The first thing to know about divorce in Georgia is that if you want one you are getting one and if you are served with one you are getting one. What this means is that Georgia is a no fault state, which means that you do not have to prove why you are getting divorced and the court does not decide if you are getting a divorce. The courts role in a no fault divorce is to divide the assets, debts and determine the best interests of the children. However, Georgia does also allow the filing of a divorce on fault grounds. These include issues such as adultery, habitual intoxication and abuse among several others. These grounds must be proven and if proven may increase the amount awarded in the division of assets or alimony. These issues will also come into play if custody is an issue. There are reasons to pursue these grounds and evidence necessary for this proof but I will discuss this in Divorce 102. For now I want you to know what is necessary for the filing of a divorce in Georgia.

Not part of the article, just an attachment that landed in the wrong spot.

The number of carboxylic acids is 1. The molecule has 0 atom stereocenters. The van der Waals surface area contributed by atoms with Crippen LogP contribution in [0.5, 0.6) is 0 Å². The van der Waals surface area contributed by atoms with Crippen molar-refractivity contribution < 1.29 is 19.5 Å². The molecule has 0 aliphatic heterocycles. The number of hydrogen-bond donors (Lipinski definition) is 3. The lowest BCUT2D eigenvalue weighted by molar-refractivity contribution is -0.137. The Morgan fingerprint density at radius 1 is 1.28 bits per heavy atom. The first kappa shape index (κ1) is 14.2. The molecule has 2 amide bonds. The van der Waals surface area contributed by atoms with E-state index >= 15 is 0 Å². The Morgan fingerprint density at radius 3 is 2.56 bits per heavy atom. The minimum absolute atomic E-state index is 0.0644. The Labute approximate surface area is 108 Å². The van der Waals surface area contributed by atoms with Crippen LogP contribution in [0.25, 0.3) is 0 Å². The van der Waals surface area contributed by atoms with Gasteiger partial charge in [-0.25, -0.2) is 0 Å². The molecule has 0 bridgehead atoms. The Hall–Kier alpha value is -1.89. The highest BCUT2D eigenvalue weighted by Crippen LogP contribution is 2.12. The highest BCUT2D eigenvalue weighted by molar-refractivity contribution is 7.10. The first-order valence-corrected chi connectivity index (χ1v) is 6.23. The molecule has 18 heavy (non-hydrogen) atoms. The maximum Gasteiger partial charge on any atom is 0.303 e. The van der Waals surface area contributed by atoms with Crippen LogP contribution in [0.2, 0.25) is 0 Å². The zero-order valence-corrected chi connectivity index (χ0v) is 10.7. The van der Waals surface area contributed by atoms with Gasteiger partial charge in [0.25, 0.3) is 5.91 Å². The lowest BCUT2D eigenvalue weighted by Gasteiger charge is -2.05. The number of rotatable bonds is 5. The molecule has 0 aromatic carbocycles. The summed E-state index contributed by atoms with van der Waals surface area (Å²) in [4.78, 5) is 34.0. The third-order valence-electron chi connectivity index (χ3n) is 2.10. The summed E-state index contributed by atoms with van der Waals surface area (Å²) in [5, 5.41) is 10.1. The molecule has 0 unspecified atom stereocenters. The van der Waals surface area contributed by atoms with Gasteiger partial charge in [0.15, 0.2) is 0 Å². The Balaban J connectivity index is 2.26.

In Georgia you must be a resident for at least six months before the filing of a divorce. So if you left another state recently and seek a divorce you still may be forced to file in your home state or wait for six months before bringing this action. There is no way around this requirement. You must also have been in a bona fide state of separation for thirty days before filing the divorce. There are no requirements for counseling or prolonged waiting periods in Georgia; however, you must be separated as husband and wife for thirty days before filing. This means that you are not sharing a physical relationship. If these criteria are met and you know what grounds you wish to file under you can proceed. The complaint will be filed and served on your spouse and then the process of litigation will begin. The person served will need to file an answer in thirty days; however, the lack of an answer is not an automatic default in a domestic matter, but it does hinder the person’s not answering ability to litigate and seek information from the other party. It is important you seek the guidance of an attorney during this process as there a multitude of rules and consequences if these rules are not followed. You must exchange requested and required information, you may need to have a temporary hearing to establish support, most counties require mediation to take place before a hearing, and finally there may be a final trial to resolve all remaining issues.